After missing the Gold Cup, could you give us the background of your decision to return to racing in the 1959 Silver Cup?

After Couer d' Alene I had no driver and the boat was pretty well damaged. But then I was able to hire Bill Brow and we went racing again.

Although such proven winners as Russ Schleeh and Bill Stead were available, why did you settle on rookie Jim McGuire as your driver in 1960?

Well, Stead wasn't available. At the time he was doing something else so we decided to hire Jim McGuire, he had a good record in small boats.

How did Bill Brow come to drive the Miss Bardahl in the 1960 Seafair Trophy?

He was after me for a long time. McGuire decided to return to Canada. Bill Brow was a good driver and very competitive.

In 1960 the Gold Cup at Las Vegas was cancelled and caused quite a bit of controversy. Could you give us your comments?

That thing was really a joke. I asked the committee whether they had the money to run the race and they said yes. The reason the race was called off was because they didn't have the money to run the race on Monday after it had been postponed Saturday and Sunday.

There has always been a controversy as to whether a team should shoot for qualifying records. Could you comment on the Bardahl team strategy?

That was one thing I really didn't believe in. I remember a time at the 1964 Detroit Gold Cup when the Miss Exide qualified at 119 m.p.h. and Musson wanted to go out and beat him. He wanted 120. He said to Leo, "Drop the boat in the water". I said, "No way, you wait until race day". And we won the race on that day at about 105 or 106 m.p.h.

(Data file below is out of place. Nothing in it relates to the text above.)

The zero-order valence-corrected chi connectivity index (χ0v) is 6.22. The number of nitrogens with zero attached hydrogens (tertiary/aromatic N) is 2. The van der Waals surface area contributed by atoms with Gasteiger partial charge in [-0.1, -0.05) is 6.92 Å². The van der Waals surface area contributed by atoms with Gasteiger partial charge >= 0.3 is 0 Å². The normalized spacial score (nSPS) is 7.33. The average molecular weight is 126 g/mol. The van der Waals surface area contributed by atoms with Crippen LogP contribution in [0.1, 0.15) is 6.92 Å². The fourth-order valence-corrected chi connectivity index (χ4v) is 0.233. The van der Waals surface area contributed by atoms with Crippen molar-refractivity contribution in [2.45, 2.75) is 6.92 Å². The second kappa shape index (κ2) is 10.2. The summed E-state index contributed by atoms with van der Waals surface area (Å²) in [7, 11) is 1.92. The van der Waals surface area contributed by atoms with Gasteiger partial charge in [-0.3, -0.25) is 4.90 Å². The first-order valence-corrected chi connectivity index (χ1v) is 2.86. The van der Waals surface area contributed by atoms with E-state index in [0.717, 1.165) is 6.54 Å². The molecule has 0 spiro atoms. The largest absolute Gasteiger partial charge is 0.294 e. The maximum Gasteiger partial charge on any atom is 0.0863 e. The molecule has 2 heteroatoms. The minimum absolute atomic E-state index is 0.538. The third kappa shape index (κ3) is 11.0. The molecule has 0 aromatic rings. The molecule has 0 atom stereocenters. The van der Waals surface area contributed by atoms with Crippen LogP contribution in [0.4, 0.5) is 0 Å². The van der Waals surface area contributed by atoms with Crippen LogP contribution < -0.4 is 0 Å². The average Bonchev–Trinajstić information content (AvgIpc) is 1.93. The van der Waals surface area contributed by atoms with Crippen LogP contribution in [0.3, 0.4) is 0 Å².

There were reports prior to the 1961 season that you were contemplating quiting racing. Were these reports true and if so what caused you to consider retirement?

No. You hear all these rumors. It wasn't true. Sometimes you can be misquoted in the papers. They write something down after you say it and when it comes out, it really isn't true.

After missing the 1961 Diamond Cup, you raced at Seattle with a new driver, Ron Musson. How did you come to hire him?

I saw Musson,while he was, racing the DuPont boat, Nitrogen. He did a good job. The first year he raced for me he was just my driver and then I made him our P.R. man for Bardahl Mfg. Corp. and the rest of the record speaks for itself.

What led to the dramatic improvement in Miss Bardahl's performance in the 1961 Seafair Trophy?

We made quite a number of changes including the angle of attack. Of course, the propeller makes quite a hit of difference also.

Could you comment on the Donough plan under which you won the 1961 Seafair World Championship? What were your impressions?

It was a pretty good idea, but it didn't last long. I liked the idea better than the conventional format. When you race with the slower boats the competition isn't so good. I liked racing with the fast boats.

Was there any team strategy among the Seattle boats in approaching the 1961 Gold Cup at Reno?

There was no team strategy. You want to be first because that is where the money is. Every man was for himself. You want to win even if it's your best friend that you're running against.

At the end of the year of 1961, the Miss Bardahl had won two of five races, completed ten of twelve heats and defeated the Miss Century 21 in four out of five major confrontations. What was your reaction to the 1961 season in comparison to the previous two? Why did you decide on a new boat for 1962?

We kept changing the boat as we went along and it got better. I only kept the boat four years because I don't think a boat is safe after that since the bouncing in rough water can really shake a boat up. And of course you can only change so much on a boat. Pretty soon it is time to try a new boat.

(Reprinted from the Unlimited NewsJournal, February 1982)

(Go to Part 2)